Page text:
Easyjet Airline Ltd. & Others v. Tim Dainty (t/a Easy Real Estate)
The First Claimant is the airline company EasyJet, it conducts most of its business through Internet transactions and was reported to have spent in the region of Â£30 million in advertising alone. Its mark comprised of a distinctive get up in an orange and white colour.
The Second and Third Claimant are incorporated in the same group ÂEasyEverythingÂ, providing Internet cafÃ services and vehicle hire services, using the same distinctive mark as the First Claimant.
The Defendant had registered the domain in dispute easyrealestate.co.uk, using the domain to trade in online estate agency services. The First Claimant submitted to the court that the Defendant had approached it with a business plan with the intention of collaboration, which the First Claimant rejected.
The Claimant claimed that when the Defendant posted its Âget-upÂ on the Internet it was confusingly similar to that of the ClaimantÂs site. The Claimant approached the Defendant requesting that it ceased its activity as using such a getup was infringing the ClaimantÂs trademark rights.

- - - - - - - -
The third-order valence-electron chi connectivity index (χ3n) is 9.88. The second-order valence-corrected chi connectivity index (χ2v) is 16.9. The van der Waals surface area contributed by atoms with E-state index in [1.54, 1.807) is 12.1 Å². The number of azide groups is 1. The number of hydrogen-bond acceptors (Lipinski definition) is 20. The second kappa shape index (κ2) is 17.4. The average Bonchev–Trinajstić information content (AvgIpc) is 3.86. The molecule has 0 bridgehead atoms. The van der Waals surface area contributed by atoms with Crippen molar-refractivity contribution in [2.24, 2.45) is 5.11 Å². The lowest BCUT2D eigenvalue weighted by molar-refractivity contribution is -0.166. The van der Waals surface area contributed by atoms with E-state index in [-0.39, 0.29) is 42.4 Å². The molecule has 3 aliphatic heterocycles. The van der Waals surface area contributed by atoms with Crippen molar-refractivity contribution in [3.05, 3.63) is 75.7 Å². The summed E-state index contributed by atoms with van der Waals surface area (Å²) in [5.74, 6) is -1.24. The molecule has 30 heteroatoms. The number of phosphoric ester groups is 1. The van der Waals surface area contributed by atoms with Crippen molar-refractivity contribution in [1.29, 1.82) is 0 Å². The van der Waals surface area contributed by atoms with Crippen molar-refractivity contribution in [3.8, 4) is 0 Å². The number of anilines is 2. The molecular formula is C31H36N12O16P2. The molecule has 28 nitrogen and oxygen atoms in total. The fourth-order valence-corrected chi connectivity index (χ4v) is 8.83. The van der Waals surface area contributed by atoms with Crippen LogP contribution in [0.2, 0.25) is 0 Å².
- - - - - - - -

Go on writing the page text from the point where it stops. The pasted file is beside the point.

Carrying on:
The Defendant contested the ComplainantÂs complaint as its business was a tremendous success and it further contended that the Claimant has no exclusive monopoly over the word ÂeasyÂ and should be free for others to use. The Defendant further suggested that he had received several offers for the purchase of the domain and would sell such domain to the highest bidder.
The Claimant applied for a summary judgement requesting an injunction and a transfer of the domain on the grounds of passing off.
The court granted a summary judgement and ordered that the domain be transferred to the Claimant. It went on to say that an intention to misrepresent the consumer was not an essential ingredient for passing off. However, if there was an intention to deceive the public, it would be positive evidence to demonstrate that deception is likely to occur.
However, the court stated that the Claimant has no particular monopoly in the word easy, but in this particular case the Defendant traded in similar services and would potentially be deceptive.
Surprisingly, the court indicated that consumer confusion was not the sole test to demonstrate damages, but it would be possible if such use would take unfair advantage of the ClaimantÂs goodwill or reputation Â this would seem to be another case that has clearly indicated that dilution exists in the common law tort of passing off and trademark infringement (most notably s. 10 (3)).
The fact that the Defendant had lied about being approached about selling the domain further indicated bad faith registration of the domain, by attempting to deceive the Claimant into purchasing the domain for a large sum.